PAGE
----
In this paper we present a rather different idea on how to search an advanced intelligence. In the framework of Dyson's idea, the spherical shroud (with radius of the order of (1–3) AU) is constructed around stars. It is clear that in order to consume almost the total energy radiated by the star, it must be imbedded inside a closed spherical shell, requiring enormous material to construct it. On the other hand, it is very well known that pulsars – rapidly rotating neutron stars – emit huge energy in narrow channels (see Fig. 1), therefore, if a supercivilization exists it can in principle utilize the energy of these objects. But in these cases, instead of sphere-like envelopes the super intelligence has to use ring-like structures around the pulsars. If the angle between the rotation axis and the direction of emission, α, is close to 90°, the ring will be located in the equatorial plane of the neutron star. As we will see later, in case of relatively slowly spinning pulsars (with periods of rotation of the order of 1 s) an advantage will be quite small sizes of these artificial constructions. Another class of neutron stars is the so-called X-ray pulsars, having a strong emission pattern in the X-ray band. Usually these objects are characterized by short periods of rotation with quite high values of slowdown rates, having luminosities exceeding those of normal pulsars by several orders of magnitude. It is worth noting that a habitable zone (HZ) around them might be further than around slowly spinning pulsars, implying that the possible size of the artificial ‘ring’ could be extremely large. Therefore, we can hardly believe that these objects can be interesting in the context of the search for extraterrestrial super advanced intelligence.

Fig. 1. In the picture we schematically show the pulsar, its axis of rotation and two emission channels with an opening angle β. It is worth noting that when α is close to 90°, the Dyson construction has to be located in the equatorial plane. Contrary to this, for relatively smaller angles, the emission channels will irradiate two different ring-like structures located in different planes parallel to that of the equator.

The organization of the paper is the following: after introducing the theoretical background we work out the details of the Dyson ‘rings’ surrounding the pulsars in the Section ‘Theoretical background and results’ and in the Section ‘Conclusion’ we summarize our results.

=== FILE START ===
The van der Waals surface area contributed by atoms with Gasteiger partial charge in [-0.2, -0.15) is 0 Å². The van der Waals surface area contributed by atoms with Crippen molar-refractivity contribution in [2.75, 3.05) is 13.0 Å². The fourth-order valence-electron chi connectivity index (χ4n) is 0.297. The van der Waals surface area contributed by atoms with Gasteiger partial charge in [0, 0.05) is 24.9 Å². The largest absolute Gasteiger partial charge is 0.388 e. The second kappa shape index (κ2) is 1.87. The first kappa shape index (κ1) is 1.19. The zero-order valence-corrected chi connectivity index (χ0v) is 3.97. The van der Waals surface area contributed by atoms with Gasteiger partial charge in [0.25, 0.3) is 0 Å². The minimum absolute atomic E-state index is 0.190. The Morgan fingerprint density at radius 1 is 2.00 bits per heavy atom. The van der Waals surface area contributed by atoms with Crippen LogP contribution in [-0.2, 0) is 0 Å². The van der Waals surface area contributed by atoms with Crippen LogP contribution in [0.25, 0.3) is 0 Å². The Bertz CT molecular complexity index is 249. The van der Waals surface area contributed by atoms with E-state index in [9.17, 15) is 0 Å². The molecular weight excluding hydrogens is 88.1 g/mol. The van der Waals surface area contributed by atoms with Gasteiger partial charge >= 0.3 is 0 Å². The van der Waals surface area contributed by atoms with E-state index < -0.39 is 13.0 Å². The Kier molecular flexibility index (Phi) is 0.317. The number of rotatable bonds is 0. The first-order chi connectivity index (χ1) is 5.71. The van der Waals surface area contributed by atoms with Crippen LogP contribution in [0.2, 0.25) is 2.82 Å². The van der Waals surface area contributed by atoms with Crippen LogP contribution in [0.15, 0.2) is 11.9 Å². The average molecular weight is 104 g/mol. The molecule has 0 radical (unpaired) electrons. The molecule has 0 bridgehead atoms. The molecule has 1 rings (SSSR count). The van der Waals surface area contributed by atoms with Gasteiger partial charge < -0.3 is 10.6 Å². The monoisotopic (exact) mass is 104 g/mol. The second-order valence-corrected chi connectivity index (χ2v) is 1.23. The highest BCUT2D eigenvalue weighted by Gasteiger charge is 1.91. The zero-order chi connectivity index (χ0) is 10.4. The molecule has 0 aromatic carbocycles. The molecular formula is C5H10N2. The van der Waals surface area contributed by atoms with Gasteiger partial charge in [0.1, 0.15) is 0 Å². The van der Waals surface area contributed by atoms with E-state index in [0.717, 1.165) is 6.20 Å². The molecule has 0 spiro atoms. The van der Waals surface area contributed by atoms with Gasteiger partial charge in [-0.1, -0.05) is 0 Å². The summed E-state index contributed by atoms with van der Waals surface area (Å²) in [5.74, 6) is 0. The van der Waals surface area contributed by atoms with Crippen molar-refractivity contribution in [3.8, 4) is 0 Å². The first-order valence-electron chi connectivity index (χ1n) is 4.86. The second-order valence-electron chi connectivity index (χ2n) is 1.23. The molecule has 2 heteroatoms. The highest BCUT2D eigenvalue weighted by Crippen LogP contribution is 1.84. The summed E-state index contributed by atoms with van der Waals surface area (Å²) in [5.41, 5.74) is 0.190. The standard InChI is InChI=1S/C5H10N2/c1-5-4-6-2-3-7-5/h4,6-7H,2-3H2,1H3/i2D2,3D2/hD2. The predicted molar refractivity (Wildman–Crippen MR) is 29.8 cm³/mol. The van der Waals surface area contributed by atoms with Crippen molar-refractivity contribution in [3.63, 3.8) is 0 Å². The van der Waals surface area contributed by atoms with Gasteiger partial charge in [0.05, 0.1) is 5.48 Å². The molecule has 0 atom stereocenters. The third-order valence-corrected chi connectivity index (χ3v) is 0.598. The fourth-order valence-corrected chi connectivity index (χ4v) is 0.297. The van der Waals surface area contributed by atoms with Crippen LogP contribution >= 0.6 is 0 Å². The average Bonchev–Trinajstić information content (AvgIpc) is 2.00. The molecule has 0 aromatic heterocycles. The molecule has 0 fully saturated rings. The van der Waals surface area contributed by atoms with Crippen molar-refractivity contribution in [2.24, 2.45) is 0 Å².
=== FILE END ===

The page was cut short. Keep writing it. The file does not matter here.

## Theoretical background and results

In this section we consider the pulsars and estimate the corresponding physical parameters of artificial ring-like constructions surrounding the rotating neutron stars.

Generally speaking, any rotating neutron star, characterized by the slow down rate
${\dot P} \equiv {\rm d}P/{\rm d}t \gt 0$
, where *P* is the rotation period, loses energy with the following power (called the slowdown luminosity, *L*
_{sd})
$\dot W = I\Omega \vert \dot \Omega \vert $
. Here by
$I = 2MR_{\rm \ast} ^2 /5$
we denote the moment of inertia of the neutron star,
$M \approx 1.5 \times {M_{\rm \odot}} $
and
${M_{\rm \odot}} \approx 2 \times {10^{33}}$
g are the pulsar's mass and the solar mass, respectively, *R*
_{*} ≈ 10^{6} cm is the neutron star's radius, Ω ≡ 2π/*P* is its angular velocity and
${\dot \Omega} \equiv {\rm d\Omega} /{\rm d}t = - 2{\rm \pi} {\dot P} /{P^2}$
. The slowdown luminosity for the relatively slowly spinning pulsars is of the order of

where the parameters are normalized on their typical values. As it is clear from equation (1), the energy budget is very high forcing a supercivilization construct a ‘ring’ close to the host object. On the other hand, these sources exist during the time scale
$P/{\dot P} $
, which is long enough to colonize the star.

In the framework of the standard definition, a HZ is a region of space with favourable conditions for life based on complex carbon compounds and on availability of fluid water, etc. (Hanslmeier 2009). This means that the surface of the ‘ring’ must be irradiated by the same flux as the surface of the Earth (henceforth – the flux method). Therefore, the mean radius of the HZ, is defined as